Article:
Calendar An icon of a desk calendar. Cancel An icon of a circle with a diagonal line across. Caret An icon of a block arrow pointing to the right. Email An icon of a paper envelope. Facebook An icon of the Facebook "f" mark. Google An icon of the Google "G" mark. Linked In An icon of the Linked In "in" mark. Logout An icon representing logout. Profile An icon that resembles human head and shoulders. Telephone An icon of a traditional telephone receiver. Tick An icon of a tick mark. Is Public An icon of a human eye and eyelashes. Is Not Public An icon of a human eye and eyelashes with a diagonal line through it. Pause Icon A two-lined pause icon for stopping interactions. Quote Mark A opening quote mark. Quote Mark A closing quote mark. Arrow An icon of an arrow. Folder An icon of a paper folder. Breaking An icon of an exclamation mark on a circular background. Camera An icon of a digital camera. Caret An icon of a caret arrow. Clock An icon of a clock face. Close An icon of the an X shape. Close Icon An icon used to represent where to interact to collapse or dismiss a component Comment An icon of a speech bubble. Comments An icon of a speech bubble, denoting user comments. Ellipsis An icon of 3 horizontal dots. Envelope An icon of a paper envelope. Facebook An icon of a facebook f logo. Camera An icon of a digital camera. Home An icon of a house. Instagram An icon of the Instagram logo. LinkedIn An icon of the LinkedIn logo. Magnifying Glass An icon of a magnifying glass. Search Icon A magnifying glass icon that is used to represent the function of searching. Menu An icon of 3 horizontal lines. Hamburger Menu Icon An icon used to represent a collapsed menu. Next An icon of an arrow pointing to the right. Notice An explanation mark centred inside a circle. Previous An icon of an arrow pointing to the left. Rating An icon of a star. Tag An icon of a tag. Twitter An icon of the Twitter logo. Video Camera An icon of a video camera shape. Speech Bubble Icon A icon displaying a speech bubble WhatsApp An icon of the WhatsApp logo. Information An icon of an information logo. Plus A mathematical 'plus' symbol. Duration An icon indicating Time. Success Tick An icon of a green tick. Success Tick Timeout An icon of a greyed out success tick. Loading Spinner An icon of a loading spinner.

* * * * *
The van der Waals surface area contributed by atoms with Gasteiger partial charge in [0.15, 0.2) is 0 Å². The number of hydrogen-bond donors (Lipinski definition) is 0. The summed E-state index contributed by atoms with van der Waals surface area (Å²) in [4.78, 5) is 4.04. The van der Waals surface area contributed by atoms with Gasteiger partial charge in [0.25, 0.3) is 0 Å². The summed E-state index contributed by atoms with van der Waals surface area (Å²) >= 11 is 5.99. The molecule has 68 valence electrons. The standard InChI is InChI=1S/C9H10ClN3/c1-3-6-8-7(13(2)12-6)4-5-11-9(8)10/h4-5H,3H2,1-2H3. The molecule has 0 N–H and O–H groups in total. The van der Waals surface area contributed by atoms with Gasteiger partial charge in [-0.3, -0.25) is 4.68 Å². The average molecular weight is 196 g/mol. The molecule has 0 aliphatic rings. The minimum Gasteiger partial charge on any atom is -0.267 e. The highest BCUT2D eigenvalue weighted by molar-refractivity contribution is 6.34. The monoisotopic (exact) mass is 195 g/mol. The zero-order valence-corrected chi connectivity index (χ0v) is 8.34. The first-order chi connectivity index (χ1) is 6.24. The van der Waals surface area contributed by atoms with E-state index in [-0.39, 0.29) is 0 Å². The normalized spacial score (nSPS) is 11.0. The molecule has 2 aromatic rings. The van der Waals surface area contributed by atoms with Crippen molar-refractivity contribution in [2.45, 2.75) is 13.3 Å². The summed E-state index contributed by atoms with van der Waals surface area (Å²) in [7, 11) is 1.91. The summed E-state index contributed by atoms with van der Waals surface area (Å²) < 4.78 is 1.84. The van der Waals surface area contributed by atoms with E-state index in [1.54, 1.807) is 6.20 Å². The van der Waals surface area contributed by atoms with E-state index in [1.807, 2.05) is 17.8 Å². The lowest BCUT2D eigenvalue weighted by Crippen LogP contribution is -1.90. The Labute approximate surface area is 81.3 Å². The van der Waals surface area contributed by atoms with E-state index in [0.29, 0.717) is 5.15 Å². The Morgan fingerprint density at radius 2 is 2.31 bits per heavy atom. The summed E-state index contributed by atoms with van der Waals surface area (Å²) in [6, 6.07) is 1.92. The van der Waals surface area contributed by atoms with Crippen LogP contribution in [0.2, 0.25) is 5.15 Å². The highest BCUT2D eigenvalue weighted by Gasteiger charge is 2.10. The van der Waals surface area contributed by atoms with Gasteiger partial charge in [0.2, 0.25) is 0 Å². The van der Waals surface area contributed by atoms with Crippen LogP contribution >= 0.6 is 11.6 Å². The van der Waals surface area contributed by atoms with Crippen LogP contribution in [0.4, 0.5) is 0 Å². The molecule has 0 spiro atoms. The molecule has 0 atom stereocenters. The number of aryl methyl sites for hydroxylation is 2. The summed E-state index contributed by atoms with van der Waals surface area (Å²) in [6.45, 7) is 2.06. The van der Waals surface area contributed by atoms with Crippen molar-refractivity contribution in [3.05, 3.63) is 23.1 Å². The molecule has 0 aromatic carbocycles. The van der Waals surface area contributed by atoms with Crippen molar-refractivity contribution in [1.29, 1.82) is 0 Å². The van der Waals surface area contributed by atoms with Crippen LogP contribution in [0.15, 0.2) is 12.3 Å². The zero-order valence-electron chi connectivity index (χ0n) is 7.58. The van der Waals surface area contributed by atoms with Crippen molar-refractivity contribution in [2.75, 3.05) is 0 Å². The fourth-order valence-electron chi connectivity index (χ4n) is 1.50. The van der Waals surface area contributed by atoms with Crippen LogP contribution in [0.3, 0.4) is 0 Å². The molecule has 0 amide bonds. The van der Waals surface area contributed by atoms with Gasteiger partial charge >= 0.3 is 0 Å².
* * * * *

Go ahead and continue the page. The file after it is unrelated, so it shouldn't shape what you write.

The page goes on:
Victims’ fury as head of inquiry into mesh scandal quits just weeks before report due to be published

A group of campaigners lobbying against the use of mesh in surgical operations at the Scottish Parliament
A group of campaigners lobbying against the use of mesh in surgical operations at the Scottish Parliament